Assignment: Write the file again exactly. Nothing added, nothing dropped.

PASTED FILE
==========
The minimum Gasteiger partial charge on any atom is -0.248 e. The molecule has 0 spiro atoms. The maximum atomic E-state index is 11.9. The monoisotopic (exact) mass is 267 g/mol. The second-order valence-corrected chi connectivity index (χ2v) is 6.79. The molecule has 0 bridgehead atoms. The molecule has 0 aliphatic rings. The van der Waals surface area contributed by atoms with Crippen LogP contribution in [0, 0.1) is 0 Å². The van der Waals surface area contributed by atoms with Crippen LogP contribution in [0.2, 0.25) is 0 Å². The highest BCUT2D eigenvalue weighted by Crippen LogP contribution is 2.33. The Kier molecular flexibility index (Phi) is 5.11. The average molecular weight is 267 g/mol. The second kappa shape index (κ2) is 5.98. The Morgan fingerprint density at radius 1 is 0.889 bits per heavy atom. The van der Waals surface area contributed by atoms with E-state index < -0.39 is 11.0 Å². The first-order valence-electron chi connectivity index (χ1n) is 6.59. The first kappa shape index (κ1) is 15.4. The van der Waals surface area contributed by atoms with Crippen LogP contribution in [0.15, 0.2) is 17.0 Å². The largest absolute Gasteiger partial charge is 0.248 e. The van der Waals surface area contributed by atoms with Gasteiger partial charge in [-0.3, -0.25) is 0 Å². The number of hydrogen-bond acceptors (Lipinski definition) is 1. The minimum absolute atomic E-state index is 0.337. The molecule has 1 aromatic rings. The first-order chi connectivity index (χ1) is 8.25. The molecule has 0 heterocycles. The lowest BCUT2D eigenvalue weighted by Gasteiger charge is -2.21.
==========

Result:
The minimum Gasteiger partial charge on any atom is -0.248 e. The molecule has 0 spiro atoms. The maximum atomic E-state index is 11.9. The monoisotopic (exact) mass is 267 g/mol. The second-order valence-corrected chi connectivity index (χ2v) is 6.79. The molecule has 0 bridgehead atoms. The molecule has 0 aliphatic rings. The van der Waals surface area contributed by atoms with Crippen LogP contribution in [0, 0.1) is 0 Å². The van der Waals surface area contributed by atoms with Crippen LogP contribution in [0.2, 0.25) is 0 Å². The highest BCUT2D eigenvalue weighted by Crippen LogP contribution is 2.33. The Kier molecular flexibility index (Phi) is 5.11. The average molecular weight is 267 g/mol. The second kappa shape index (κ2) is 5.98. The Morgan fingerprint density at radius 1 is 0.889 bits per heavy atom. The van der Waals surface area contributed by atoms with E-state index < -0.39 is 11.0 Å². The first-order valence-electron chi connectivity index (χ1n) is 6.59. The first kappa shape index (κ1) is 15.4. The van der Waals surface area contributed by atoms with Crippen LogP contribution in [0.15, 0.2) is 17.0 Å². The largest absolute Gasteiger partial charge is 0.248 e. The van der Waals surface area contributed by atoms with Gasteiger partial charge in [-0.3, -0.25) is 0 Å². The number of hydrogen-bond acceptors (Lipinski definition) is 1. The minimum absolute atomic E-state index is 0.337. The molecule has 1 aromatic rings. The first-order chi connectivity index (χ1) is 8.25. The molecule has 0 heterocycles. The lowest BCUT2D eigenvalue weighted by Gasteiger charge is -2.21.